Commission Agenda Item No. 12
Presenter: Jonah Evans

White-Nose Syndrome
August 23, 2018

I.      Executive Summary:  The fungus (Pseudogymnoascus destructans) that causes White-Nose Syndrome (WNS) in bats has spread into Central Texas. Texas Parks and Wildlife Department (TPWD) staff will present details of this discovery and discuss plans for moving forward. 

II.     Discussion:  Since the discovery of WNS in New York State in 2006, it is estimated that over six million bats have perished as the disease has spread through the eastern United States and Canada. Texas Parks and Wildlife Department-funded research projects with Texas A&M University and Bat Conservation International detected the fungus in Texas for the first time in early 2017 in six Panhandle Counties. Surveys conducted this winter resulted in detections of the fungus in four additional counties: two sites in Blanco County, one site in Foard County, two sites in Kendall County, and one site in Wheeler County.

The fungus has now been detected in a total of ten Texas counties and on four bat species: tri-colored bat (Perimyotis subflavus), cave myotis (Myotis velifer), Townsend’s big-eared bat (Corynorhinus townsendii), and the Mexican free-tailed bat (Tadarida brasiliensis).

The detection of the fungus on a Mexican free-tailed bat was at Old Tunnel State Park in Kendall County. This is first-ever detection of the fungus on this species, which is known for drawing tourists to sites such as Austin’s Congress Avenue Bridge and the Bracken Bat Cave. While Mexican free-tailed bats are not expected to be susceptible to WNS, researchers are concerned because the bats migrate in large numbers and may help spread the disease further into the western United States or into Mexico. Kendall County is now the southernmost county with the fungus in the United States.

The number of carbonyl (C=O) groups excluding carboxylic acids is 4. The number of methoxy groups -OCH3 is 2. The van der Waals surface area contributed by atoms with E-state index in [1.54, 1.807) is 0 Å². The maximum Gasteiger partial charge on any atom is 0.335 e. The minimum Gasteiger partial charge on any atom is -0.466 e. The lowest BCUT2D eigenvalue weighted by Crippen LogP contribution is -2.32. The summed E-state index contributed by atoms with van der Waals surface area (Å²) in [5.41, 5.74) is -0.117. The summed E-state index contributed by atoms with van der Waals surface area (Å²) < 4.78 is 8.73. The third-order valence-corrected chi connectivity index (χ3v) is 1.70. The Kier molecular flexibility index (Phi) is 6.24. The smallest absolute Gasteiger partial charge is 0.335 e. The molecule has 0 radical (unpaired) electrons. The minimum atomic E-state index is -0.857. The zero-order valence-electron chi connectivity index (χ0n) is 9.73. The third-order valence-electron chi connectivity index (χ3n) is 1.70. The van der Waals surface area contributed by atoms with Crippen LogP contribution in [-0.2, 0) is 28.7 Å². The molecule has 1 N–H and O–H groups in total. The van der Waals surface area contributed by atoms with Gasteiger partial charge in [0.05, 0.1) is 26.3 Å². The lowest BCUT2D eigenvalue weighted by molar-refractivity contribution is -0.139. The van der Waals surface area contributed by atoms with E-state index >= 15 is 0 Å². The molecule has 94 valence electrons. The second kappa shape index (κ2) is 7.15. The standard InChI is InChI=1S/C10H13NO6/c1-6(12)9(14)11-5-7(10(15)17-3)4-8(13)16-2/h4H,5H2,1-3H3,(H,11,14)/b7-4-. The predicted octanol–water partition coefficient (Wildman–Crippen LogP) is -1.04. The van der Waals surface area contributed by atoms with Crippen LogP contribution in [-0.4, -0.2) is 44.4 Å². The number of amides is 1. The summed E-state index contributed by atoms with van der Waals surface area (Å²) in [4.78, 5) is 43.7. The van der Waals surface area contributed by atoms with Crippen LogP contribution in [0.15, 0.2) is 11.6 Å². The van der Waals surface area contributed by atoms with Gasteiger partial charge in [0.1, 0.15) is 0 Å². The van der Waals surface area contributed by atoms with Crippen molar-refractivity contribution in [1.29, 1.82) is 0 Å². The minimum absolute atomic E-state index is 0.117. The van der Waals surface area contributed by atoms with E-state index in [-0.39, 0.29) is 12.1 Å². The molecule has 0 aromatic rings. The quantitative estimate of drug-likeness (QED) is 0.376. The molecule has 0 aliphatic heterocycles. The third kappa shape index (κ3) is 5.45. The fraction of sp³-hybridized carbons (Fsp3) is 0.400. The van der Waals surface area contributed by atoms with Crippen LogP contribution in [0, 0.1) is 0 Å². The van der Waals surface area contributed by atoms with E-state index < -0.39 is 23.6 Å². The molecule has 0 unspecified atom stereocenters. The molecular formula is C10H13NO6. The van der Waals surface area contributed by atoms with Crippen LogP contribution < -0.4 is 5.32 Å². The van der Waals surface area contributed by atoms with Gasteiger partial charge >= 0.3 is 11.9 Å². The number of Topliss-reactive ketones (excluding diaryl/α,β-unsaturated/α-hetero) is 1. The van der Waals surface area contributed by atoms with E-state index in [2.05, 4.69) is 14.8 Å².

The severity of WNS varies among species. Of the 30 species of bats found in Texas, we anticipate up to 11 to be impacted by the disease. The remaining 19 species are not expected to be at risk.

TPWD is continuing to coordinate WNS monitoring around the state and is supporting efforts by Bat Conservation International to conduct experimental treatment trials at several Panhandle caves. Additionally, TPWD is planning to apply experimental treatments at several sites this winter in an attempt to reduce expected WNS-related mortality.

Attachments – 1

  1. Exhibit A – Map

Commission Agenda Item No. 12
Exhibit A

Map of Pseudogymnoascus destructans detections in Texas

Map of Pseudogymnoascus destructans detections in Texas